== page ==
Scientists believe they have discovered a new method to pinpoint how fast our universe is expanding over time.
In a new study, a team of researchers at the University of Chicago discovered that the study of gravitational waves emitted by cosmic collisions could lead to more determined predictions about how quickly the universe is expanding.
Scientists are so confident in this method that they say they could have an "accurate measurement" of the expansion rate of the universe in about five to ten years.
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The researchers discovered that studying the gravitational waves emitted by cosmic collisions could lead to more determined predictions about how quickly the universe is expanding
STARS OF NEUTRON
Neutron stars are the small, dense remains of a once-massive star that exploded like a powerful supernova at the end of its natural life.
They often spin very fast and can sweep regular pulses of radiation toward Earth, like a beacon light that seems to turn on and off as it rotates.
These pulsars & # 39; They can be found in stellar pairs, with the neutron star cannibalizing their neighbor.
This can cause the neutron star to spin faster and high-energy X-ray pulses from the hot gas to be channeled into magnetic fields towards the neutron star.
Courtesy: The University of Chicago
Previously, scientists have relied on a variety of methods to test the exact expansion rate of the universe, also known as the Hubble constant, which first developed in 1929 and is named after the famous astronomer Edwin Hubble.
They have coupled the Hubble constant with other methodologies, such as measuring the brightness differences between variable stars and supernovas, to estimate how fast the universe is expanding.
Another method is to examine the cosmic microwave background, or the pulse of light created at the beginning of the universe.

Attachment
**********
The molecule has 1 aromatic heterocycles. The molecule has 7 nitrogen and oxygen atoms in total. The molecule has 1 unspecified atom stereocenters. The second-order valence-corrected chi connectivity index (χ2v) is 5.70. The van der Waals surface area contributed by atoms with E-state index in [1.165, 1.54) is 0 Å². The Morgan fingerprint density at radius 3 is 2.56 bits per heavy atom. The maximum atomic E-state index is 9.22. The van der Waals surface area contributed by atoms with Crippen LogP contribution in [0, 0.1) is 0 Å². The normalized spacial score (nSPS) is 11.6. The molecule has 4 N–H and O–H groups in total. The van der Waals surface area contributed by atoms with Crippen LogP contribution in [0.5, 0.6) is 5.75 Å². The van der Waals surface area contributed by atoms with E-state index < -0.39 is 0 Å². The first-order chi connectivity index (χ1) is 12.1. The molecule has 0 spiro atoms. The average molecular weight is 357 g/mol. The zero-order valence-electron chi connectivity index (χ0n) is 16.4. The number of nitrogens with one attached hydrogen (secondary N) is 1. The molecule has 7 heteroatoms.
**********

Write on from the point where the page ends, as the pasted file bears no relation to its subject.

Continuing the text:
However, like the method mentioned above, it tends to spit distressingly different results, "explained the University of Chicago.
One says that the universe is expanding almost 10 percent faster than the other, according to the researchers.
"This is an important question in cosmology right now," said Hsin-Yu Chen, lead author of the study.
Detecting the exact speed of expansion of the universe could consist in studying a revolutionary collision between two neutron stars, observed for the first time in 2017.
In a new article published in the scientific journal Nature, scientists at the University of Chicago say that the collision could be a new way of calculating the Hubble constant.
The collision, observed for the first time on August 17, 2017, marked the first detection in the world of two distant neutron stars colliding, causing a massive explosion that spread through the fabric of space and time.
To detect the exact speed of expansion of the universe could be to study a revolutionary collision between two neutron stars, observed for the first time in 2017
This image shows an artistic illustration of two neutron stars that merge. Ligo, the largest gravitational wave observatory in the world, captured the gravitational waves emitted by the explosion.
Ligo, the largest gravitational wave observatory in the world, captured the gravitational waves emitted by the explosion.